WASHINGTON — The cybersecurity company FireEye says in a new report to private clients, obtained exclusively by NBC News, that hackers linked to North Korea recently targeted U.S. electric power companies with spearphishing emails.
The emails used fake invitations to a fundraiser to target victims, FireEye said. A victim who downloaded the invitation attached to the email would also be downloading malware into his or her computer network, according to the FireEye report. The company did not dispute NBC's characterization of the report, but declined to comment.
There is no evidence that the hacking attempts were successful, but FireEye assessed that the targeting of electric utilities could be related to increasing tensions between the U.S. and North Korea, potentially foreshadowing a disruptive cyberattack.
"This is a signal that North Korea is a player in the cyber-intrusion field and it is growing in its ability to hurt us," said C. Frank Figliuzzi, a former chief of counterintelligence at the FBI.
The FireEye report comes on the heels of an NBCNews.com report in August that U.S. intelligence officials are increasingly worried that North Korea will lash out against enhanced U.S. pressure by using its fearsome cyber capabilities to attack U.S. infrastructure.
"We've been worried for some time that one of the ways that North Korea can retaliate against further escalation of tensions is via cyber, and particularly attacks against our financial sector," Dmitri Alperovitch, co-founder of Crowdstrike, a cybersecurity firm, told NBC News in August. "This is something they have really perfected as an art against South Korea."
Scott Aaronson, a top security official at the Edison Electric Institute, an industry trade group, said in a statement: "Phishing attacks are something that electric companies prepare for and deal with on a regular basis, often in coordination with security experts and industry stakeholders. In this case, the delivery of safe and reliable energy has not been affected, and there has been no operational impact to facilities or to the systems controlling the North American energy grid."
EEI referred questions to Robert Lee, a cybersecurity expert who consults with the industry.
Lee told NBC News that "any targeting of infrastructure by a foreign power is a concerning thing," but that North Korea and other adversaries "are far from being able to disrupt the electric grid."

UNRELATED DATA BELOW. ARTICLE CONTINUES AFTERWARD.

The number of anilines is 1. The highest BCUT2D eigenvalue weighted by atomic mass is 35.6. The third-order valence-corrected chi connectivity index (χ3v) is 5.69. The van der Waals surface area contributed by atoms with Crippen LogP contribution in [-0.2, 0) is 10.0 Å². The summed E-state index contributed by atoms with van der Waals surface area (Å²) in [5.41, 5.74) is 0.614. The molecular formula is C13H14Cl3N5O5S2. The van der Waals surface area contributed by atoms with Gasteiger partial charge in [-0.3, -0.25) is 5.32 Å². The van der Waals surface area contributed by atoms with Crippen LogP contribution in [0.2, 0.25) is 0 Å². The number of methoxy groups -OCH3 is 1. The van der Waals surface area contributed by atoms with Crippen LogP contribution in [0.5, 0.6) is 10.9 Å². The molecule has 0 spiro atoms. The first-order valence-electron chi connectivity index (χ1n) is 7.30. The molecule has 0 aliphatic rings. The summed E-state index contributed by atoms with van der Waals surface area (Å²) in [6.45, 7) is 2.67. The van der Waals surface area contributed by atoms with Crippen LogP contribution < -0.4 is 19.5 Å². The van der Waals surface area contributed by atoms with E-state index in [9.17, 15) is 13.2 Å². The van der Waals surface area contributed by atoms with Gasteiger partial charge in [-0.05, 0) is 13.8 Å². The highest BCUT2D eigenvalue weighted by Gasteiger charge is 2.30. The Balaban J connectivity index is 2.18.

"This activity represents initial targeting, and if disruptions are even possible they would be very minor," he said.
Lee added: "The North American power grid is considerably better off than people give it credit for. Our threats are growing, and this activity comes at a concerning geopolitically tense time, but if the North Koreans tried to disrupt the electric grid, they would be disappointed with what they were able to achieve."
But not every part of the electric grid is equally well defended. Some under-funded public utilities rely on antiquated equipment and outdated cybersecurity strategies, experts have long said, and Figliuzzi said there's also great disparity among private utility companies.
"North Korea and any other hacking state will start looking for the weakest link, where's the weakest part of that defense," he said. "And when they find it, they'll exploit it. So there's a need to step up security in that regard."
American intelligence officials rank North Korea behind Russia, China and Iran among U.S. adversaries in ability to inflict damage via cyberattacks.
In 2014, U.S. intelligence officials say, North Korean hackers attacked Sony Pictures, destroying corporate computers and disclosing sensitive company data. The U.S. accused North Korea of carrying it out in response to a film lampooning North Korean leader Kim Jong Un.
Experts worry that North Korea could deploy the same techniques to inflict harm not just on one company, but on the American economy.